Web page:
Nothing is so fatiguing as the eternal hanging on of an uncompleted task. ~William James

Tuesday, August 10, 2010

Procrastinating 101: Taking Off the Mask

Chapter 3 of Marshall J. Cook's Slow Down . . . and get More Done is entitled "Finding Your Own Truth."  In its introductory paragraphs, Cook tells us that the "two major time-snatchers" are worry--the subject of his Chapter 4 and my next week's Procrastinating 101 post--and "the creation and maintenance of a persona or public self."

In focusing on the energy we expend behaving "acceptably," as we've been taught, Cook is prodding us to examine more deeply our issues with "productivity."  If we haven't allowed our true selves and desires to bubble up, to peek out from behind the masks we wear even for ourselves, efficiency and time management are beside the point.  

But where, and how do we find our true selves, and what we want to be doing?  First of all, we need to acknowledge this wisdom expressed by Nietzsche:
This is my way.  What is your way?  The way doesn't exist.  
Cook says that the real self is already present, that
. . . you need only let it emerge.  Take off the mask.  Stop pretending.  Be what you are.  Set your own standards.  Strip your life of any object or action that is false to your true self, that clutters and complicates your life and separates you from your true impulses.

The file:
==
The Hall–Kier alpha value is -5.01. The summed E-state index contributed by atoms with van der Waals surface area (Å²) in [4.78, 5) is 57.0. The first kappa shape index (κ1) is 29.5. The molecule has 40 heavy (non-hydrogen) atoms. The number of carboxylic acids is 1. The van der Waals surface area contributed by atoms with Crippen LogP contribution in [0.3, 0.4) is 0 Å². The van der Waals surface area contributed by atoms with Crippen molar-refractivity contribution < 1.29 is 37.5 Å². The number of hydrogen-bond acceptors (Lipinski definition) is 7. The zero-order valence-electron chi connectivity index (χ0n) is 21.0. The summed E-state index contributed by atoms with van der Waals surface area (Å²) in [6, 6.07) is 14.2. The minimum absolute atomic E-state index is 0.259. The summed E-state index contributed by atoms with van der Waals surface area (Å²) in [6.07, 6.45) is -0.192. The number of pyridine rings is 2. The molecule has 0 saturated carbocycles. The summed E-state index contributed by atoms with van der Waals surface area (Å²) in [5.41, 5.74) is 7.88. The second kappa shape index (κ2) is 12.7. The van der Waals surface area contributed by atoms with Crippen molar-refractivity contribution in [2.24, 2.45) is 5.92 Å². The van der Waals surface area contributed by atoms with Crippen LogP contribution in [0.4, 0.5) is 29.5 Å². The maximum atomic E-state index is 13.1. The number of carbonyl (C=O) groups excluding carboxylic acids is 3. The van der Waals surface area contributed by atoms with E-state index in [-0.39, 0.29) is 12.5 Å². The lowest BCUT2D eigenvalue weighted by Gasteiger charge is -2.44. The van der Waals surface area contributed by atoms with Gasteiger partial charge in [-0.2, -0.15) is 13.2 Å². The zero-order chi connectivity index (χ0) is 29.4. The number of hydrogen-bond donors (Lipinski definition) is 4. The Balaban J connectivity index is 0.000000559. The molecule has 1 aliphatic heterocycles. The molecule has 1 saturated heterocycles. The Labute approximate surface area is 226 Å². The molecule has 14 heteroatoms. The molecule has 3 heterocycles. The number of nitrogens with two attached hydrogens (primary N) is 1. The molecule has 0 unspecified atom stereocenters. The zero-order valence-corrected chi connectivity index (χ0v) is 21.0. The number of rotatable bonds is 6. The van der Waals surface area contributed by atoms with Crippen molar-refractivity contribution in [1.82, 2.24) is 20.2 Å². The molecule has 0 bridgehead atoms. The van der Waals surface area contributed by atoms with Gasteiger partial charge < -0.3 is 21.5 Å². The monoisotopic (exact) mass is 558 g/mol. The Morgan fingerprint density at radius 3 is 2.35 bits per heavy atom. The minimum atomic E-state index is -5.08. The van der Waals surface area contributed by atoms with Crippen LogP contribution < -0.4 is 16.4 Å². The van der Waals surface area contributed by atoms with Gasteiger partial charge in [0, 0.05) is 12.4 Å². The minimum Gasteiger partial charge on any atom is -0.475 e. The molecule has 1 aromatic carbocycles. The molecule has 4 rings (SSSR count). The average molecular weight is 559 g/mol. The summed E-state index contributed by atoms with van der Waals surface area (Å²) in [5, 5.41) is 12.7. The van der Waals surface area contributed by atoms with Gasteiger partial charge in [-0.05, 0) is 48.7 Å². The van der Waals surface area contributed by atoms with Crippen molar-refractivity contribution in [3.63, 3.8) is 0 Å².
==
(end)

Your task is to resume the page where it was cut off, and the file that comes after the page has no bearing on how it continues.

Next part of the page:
Lest we underestimate the work involved in dismantling the "acceptable" self, he reminds us that
[i]t won't be easy, especially at first.  The longer you've responded as your masked self, the more automatic those reponses have become.  Your first thought will be the one you were taught to have.  Your first impulse will be the acceptable impulse, the "right" behavior, the desire you've learned to let yourself have. . . .
Listen to the inner self.  It may babble and howl at the moon at first.  Be patient.  After all, you've kept it bound and gagged in the basement for a long time.  Gradually it will calm down and speak the truth.

Cook advises us to move peacefully beyond the battle we've been waging against our suppressed thoughts, impulses and desires.  And to "find the power in the pause."
You may have lost your true self in noise and motion, which create the illusion of progress.  You won't discover your inner voice until you still the other voices inside and outside of you.  Wait in the quiet for the inner voice to direct you.
You may have lost your true reaction in the automatic response, which gives the illusion of decisiveness.  To stop killing your genuine impulses, catch yourself just before you pull the tigger.  Slow down.  Discover the power in the pause.  Feel urgency and compulsion slip away.  Feel the true self emerge and, with it, a flood of warmth and well-being.
By giving this time away, you'll receive time--not minutes of "saved" time each day, but your whole life, to live precisely as you please.
A lot to think about.

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